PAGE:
10. Analysis of curved shape micro-mirrors for on-chip communication

    NASA Astrophysics Data System (ADS)

    Beiu, Roxana Mariana; Mnerie, Corina; Duma, Virgil-Florin

    2016-12-01

    New ways of employing optics at the micro and nanometer scale are of interest. This study analyses the most common two micro-mirror shapes (i.e., spherical and parabolic) that can be used for on-chip communication - in conjunction with fiber optics/waveguides. The classical conic sections that can be used for micro-mirrors are described and a technological approach to design and manufacture such devices is presented. Finally an optimization of the parabolic micro-mirror is achieved. Other micro-mirror shapes (e.g., elliptical and hyperbolic) can be approached and compared using the same procedure. The large area of applications of such micro-mirrors includes intra- or inter-chips communications, as well as free-space optics used for various optical systems: micro-optics, optical amplifiers, lasers, and wavelength converters.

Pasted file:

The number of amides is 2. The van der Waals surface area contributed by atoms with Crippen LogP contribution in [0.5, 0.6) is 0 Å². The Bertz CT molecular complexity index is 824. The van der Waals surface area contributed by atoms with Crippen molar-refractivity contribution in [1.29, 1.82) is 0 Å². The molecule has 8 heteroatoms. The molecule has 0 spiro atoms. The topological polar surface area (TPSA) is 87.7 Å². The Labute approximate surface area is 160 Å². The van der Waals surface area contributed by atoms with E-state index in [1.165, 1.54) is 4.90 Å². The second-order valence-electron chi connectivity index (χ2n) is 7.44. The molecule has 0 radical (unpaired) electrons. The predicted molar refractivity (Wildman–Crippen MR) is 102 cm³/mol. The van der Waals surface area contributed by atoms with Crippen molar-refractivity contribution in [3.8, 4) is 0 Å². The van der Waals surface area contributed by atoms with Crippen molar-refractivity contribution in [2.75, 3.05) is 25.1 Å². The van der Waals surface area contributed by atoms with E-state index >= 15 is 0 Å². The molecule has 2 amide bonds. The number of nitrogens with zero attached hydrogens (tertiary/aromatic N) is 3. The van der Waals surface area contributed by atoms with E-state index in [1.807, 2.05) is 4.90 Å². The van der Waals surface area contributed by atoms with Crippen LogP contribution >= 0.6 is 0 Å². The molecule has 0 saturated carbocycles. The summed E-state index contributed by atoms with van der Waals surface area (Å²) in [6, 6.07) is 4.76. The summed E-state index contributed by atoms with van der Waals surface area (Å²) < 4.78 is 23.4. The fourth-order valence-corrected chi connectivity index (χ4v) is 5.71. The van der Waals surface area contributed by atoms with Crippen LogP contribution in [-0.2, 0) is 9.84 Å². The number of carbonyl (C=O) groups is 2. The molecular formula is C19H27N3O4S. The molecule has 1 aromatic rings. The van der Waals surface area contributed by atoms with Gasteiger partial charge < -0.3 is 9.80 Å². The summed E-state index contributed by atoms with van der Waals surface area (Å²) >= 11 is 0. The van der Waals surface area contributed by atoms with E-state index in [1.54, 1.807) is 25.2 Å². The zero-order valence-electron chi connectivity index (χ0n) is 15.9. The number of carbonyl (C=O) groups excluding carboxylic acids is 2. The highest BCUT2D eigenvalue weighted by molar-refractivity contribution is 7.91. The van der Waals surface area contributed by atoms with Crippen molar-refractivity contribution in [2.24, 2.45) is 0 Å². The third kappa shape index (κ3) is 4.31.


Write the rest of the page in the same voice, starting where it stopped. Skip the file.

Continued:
11. Shape effect of Cu-nanoparticles in unsteady flow through curved artery with catheterized stenosis

    NASA Astrophysics Data System (ADS)

    Ahmed, Ashfaq; Nadeem, Sohail